The new law loaned federal money to local groups to develop water projects
in arid or semi-arid regions of the country. The Strawberry Project was
the result of farmers in Utah Valley trying to use the Strawberry River
to irrigate their land. Springville's "Union Bench" was a beneficiary
of the project, and led to formation of Mapleton City out of Springville
benchland. Springville farmers grew sugar beets as a cash crop. Local companies
built a system of factories to process sugar that sold nationwide. Fruit
farms expanded at the demand of national canning companies like Del Monte.
Following World War I, L.F. Rains established a steel plant north of Springville
to take advantage of his coal interests in Carbon County. He formed the
Columbia Steel Corporation at Ironton in 1922 to make pig iron. He negotiated
with J.W. McWane to use iron to make cast-iron pipe in facilities adjacent
to the Ironton plant. He also invited Republic Creosoting Company to establish
a plant to use coal tar, a by-product of the coking operation at Ironton.
This industrial complex employed Springville men.
In 1921 the U.S. government passed a law to assist states with highway construction.
Several companies from Springville organized to take advantage of the opportunity.
Springville families including the Clydes, Strongs, Sumsions, Reynolds,
Whitings, Thorns, and Mendenhalls benefited until the Great Depression eliminated
federal money. In 1936 construction of roads and other public works was
part of the recovery plan and Springville contractors again were active
participants. Springville was said to have had more contractors than any
other town of its size in America.
During World War II, Springville's young men and women served in military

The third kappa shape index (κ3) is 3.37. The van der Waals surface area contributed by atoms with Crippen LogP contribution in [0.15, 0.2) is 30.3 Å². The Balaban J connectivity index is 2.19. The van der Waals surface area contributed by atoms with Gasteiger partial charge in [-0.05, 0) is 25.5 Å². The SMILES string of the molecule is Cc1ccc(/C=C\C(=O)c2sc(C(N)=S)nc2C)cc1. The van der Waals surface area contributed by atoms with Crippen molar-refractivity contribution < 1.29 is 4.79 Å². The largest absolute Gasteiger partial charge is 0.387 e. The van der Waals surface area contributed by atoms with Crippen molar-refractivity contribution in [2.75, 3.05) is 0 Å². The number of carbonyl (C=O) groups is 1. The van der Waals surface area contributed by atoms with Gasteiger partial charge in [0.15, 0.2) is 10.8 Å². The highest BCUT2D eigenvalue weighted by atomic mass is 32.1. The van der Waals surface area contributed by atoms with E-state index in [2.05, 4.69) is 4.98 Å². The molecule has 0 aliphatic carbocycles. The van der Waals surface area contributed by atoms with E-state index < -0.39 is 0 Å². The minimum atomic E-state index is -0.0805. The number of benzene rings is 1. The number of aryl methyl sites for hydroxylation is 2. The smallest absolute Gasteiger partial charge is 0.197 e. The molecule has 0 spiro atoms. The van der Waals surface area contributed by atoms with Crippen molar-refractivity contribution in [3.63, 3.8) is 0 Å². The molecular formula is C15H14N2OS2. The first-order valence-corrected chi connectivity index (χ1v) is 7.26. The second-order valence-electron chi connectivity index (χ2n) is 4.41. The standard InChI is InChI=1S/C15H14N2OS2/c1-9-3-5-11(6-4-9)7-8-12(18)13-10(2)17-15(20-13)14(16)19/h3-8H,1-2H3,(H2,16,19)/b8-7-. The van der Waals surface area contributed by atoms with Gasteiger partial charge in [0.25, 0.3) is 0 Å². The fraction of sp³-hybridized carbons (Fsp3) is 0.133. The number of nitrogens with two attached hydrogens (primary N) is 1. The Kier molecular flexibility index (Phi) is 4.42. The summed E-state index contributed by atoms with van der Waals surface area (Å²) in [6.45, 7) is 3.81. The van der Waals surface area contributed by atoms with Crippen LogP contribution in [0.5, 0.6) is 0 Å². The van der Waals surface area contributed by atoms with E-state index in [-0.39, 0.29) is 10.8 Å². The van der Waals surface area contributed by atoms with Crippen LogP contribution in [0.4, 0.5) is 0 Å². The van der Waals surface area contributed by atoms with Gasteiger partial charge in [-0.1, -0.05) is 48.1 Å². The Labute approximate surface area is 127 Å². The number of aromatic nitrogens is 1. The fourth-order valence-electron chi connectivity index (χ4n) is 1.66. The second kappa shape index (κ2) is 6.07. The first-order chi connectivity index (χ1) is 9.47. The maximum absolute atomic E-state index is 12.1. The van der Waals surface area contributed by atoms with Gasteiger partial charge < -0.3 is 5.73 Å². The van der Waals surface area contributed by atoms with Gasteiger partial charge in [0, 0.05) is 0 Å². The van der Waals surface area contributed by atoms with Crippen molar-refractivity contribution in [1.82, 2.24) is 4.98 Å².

efforts, and its contractors built many defense installations. Following
the war, Springville developed water from springs in Bartholomew Canyon
and installed two new electric generators to improve the power supply.
During the 1960s, the Utah Department of Transportation was busy with construction
of the Interstate freeway system. These roads took traffic out of the towns
and increased the speed and safety of automobile travel. The new freeways
also made possible travel for work from Springville to many places in the
county and beyond. Springville became a bedroom community for industries
such as Geneva Steel, for Brigham Young University, and for an array of
businesses in Salt Lake City.
Springville is noted around the state for its art museum, and it also has
a business district. However, removing traffic from the city also removed
it from the Springville business district. The net result has been a reduction
of retail business activity in Springville. Nevertheless, Springville's
population has grown steadily since the 1920s, reaching 13,950 in 1990.
Springville's largest employers include Stouffer Foods Corporation, with
over 500 employees, and Valtek, which has more than 400 employees. There
are five elementary schools and one junior high school, one middle school,
and one high school in Springville. Most of the community are LDS and attend
twenty-nine wards in four stakes. The Presbyterian Church has been active
in the community since its establishment in 1880.
Jay M. Haymond